The National Collegiate Athletic Association recently announced that they would be moving their fall and winter championships to Spring 2021 due to the COVID-19 pandemic. This means that some colleges, including SIUE, will be holding competitions for every sport at once. This has led to unprecedented changes.
Director of Athletics Tim Hall said although the championships will take place next semester, there are still many events that have yet to be scheduled. Hall said most likely, student-athletes will come back in January, most competitions will start in February and they will end around April and May.
“The NCAA gives you a start date, and the conclusion date is when the national championships begin. The [individual] conferences set the schedule, [and] we compete in a lot of different conferences. None of [these conferences’ schedules] are really set-in-stone,” Hall said. “There are working groups, for sports like basketball and football and other sports. We’re working as administrators and coaches in terms of what would be the best scheduling model for the spring sports.”
The various conferences involved have begun setting up their schedules, but Assistant Athletics Director for High Performance Mark Jamison said there is still much to be done.
“The [Ohio Valley Conference], which is where a lot of our sports compete, hasn’t gotten a lot of their stuff set. They’ve worked on basketball, but nothing has been finalized, so we don’t know yet,” Jamison said.
Although changing the schedule yet again would be difficult, Volleyball Head Coach Kendall Paulus said it all depends on the progress made toward beating COVID-19. Paulus said she, the volleyball team and the rest of SIUE’s fall sports were originally unsure if they would be allowed to play a season this year.
“We’re hopeful. We have our eyes on January, and we’re planning for that. But it also matters with how numbers look and student-athletes safety, but we’re training for January,” Paulus said. “If we can see someone on the other side of the net next spring, our seniors will feel good and we’ll be good. The team wants to see how their hard work will pay off, and so do I.”
Even though conferences and competitions will be happening next semester, Jamison said there are some SIUE-specific decisions that have to be made before conferences and competitions begin next semester.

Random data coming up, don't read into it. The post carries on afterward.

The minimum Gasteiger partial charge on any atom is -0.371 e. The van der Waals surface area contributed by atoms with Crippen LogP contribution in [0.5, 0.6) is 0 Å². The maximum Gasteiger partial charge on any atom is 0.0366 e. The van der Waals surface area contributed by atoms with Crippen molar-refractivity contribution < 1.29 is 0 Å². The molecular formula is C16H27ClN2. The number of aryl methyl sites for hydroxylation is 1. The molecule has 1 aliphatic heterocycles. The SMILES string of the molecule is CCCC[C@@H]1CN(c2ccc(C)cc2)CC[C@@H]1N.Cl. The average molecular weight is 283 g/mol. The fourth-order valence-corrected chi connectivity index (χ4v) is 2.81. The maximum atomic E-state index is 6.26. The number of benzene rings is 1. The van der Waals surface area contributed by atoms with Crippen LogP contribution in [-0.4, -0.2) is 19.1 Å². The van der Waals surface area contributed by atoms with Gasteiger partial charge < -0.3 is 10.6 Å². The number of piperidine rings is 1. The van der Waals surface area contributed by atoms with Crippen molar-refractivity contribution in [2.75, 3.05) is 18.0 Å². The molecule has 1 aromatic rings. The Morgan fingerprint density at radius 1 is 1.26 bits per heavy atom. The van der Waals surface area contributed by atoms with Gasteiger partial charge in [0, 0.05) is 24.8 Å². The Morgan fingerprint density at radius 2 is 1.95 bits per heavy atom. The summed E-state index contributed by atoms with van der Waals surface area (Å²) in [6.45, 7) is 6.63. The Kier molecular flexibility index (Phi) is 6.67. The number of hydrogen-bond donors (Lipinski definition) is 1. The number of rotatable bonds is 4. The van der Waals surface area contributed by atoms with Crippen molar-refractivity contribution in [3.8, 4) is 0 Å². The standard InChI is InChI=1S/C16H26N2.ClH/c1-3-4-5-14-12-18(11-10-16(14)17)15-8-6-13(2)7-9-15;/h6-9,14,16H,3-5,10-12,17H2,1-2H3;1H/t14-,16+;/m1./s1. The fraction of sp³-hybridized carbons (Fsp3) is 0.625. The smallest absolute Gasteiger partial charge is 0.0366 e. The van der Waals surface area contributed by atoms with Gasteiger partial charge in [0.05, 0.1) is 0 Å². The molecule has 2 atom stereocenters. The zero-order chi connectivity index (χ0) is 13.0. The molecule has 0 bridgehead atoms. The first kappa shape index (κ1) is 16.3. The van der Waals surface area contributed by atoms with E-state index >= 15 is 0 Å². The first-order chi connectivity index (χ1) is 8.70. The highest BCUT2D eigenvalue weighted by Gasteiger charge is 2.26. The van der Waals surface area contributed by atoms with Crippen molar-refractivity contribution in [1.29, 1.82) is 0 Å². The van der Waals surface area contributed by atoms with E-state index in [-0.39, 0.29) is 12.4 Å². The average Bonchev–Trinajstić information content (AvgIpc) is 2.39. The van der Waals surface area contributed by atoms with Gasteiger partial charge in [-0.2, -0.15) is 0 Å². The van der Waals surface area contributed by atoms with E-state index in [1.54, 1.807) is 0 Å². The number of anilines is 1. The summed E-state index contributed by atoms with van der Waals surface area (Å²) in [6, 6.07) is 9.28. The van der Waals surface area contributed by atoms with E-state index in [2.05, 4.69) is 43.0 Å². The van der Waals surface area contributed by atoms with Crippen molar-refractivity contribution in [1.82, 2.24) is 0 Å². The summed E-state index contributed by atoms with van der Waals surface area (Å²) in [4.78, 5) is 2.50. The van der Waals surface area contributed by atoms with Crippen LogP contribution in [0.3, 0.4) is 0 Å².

“We’ve been planning a lot, logistically. We don’t know if there will be fans in here for the upcoming things. In terms of game day operations and facilities, we don’t know what we’ll need for work in order to keep it as close to normal as possible,” Jamison said.
According to Hall, this new schedule will lead to some new problems, one of which involves scholarship money for student athletes returning for a final season. The NCAA stated in March that any student who was unable to play due to the COVID-19 pandemic could return and play in the next season.
“We need to find scholarship money for students with that additional year of competing. You can’t do more with less [in terms of money], you have to prioritize,” Hall said. “Priorities mean figuring out what needs to be done first. When we make decisions along these lines, that means we have to reallocate resources instead of spending that money on other things we want to do. In our priorities, [scholarships are] what we need to get to first.”
Paulus said the NCAA’s offer to students was thoughtful, but she fears some students will have to decline it.
“A lot of seniors are uncertain if they still will get their final year, especially if we have this last semester canceled like the one in the past. To think of coming back in the next fall for another season throws a wrench into a lot of plans, and we’re just going to wait and help [seniors] in that choice,” Paulus said. “We want them to end on a good season, but some of them might be ready to start going off into the professional world and continue on their path, or have internships lined up.”
If the COVID-19 response stays as is, Hall said the spring will go ahead with all 16 of SIUE’s sports competing at once. This has led to some unique problems, according to Hall.
“One new issue is … we will have a significant percentage of all athletes traveling at the same time. When we travel, you usually don’t have more than three teams on the road at any one time because of how the schedule is broken up, but condensing a whole year into one semester is going to be challenging because we only own three buses. We’ll have seven or eight teams traveling at once, so we’ll need charter buses,” Hall said. “It’s not just that way here, it’s that way at every Division I school.”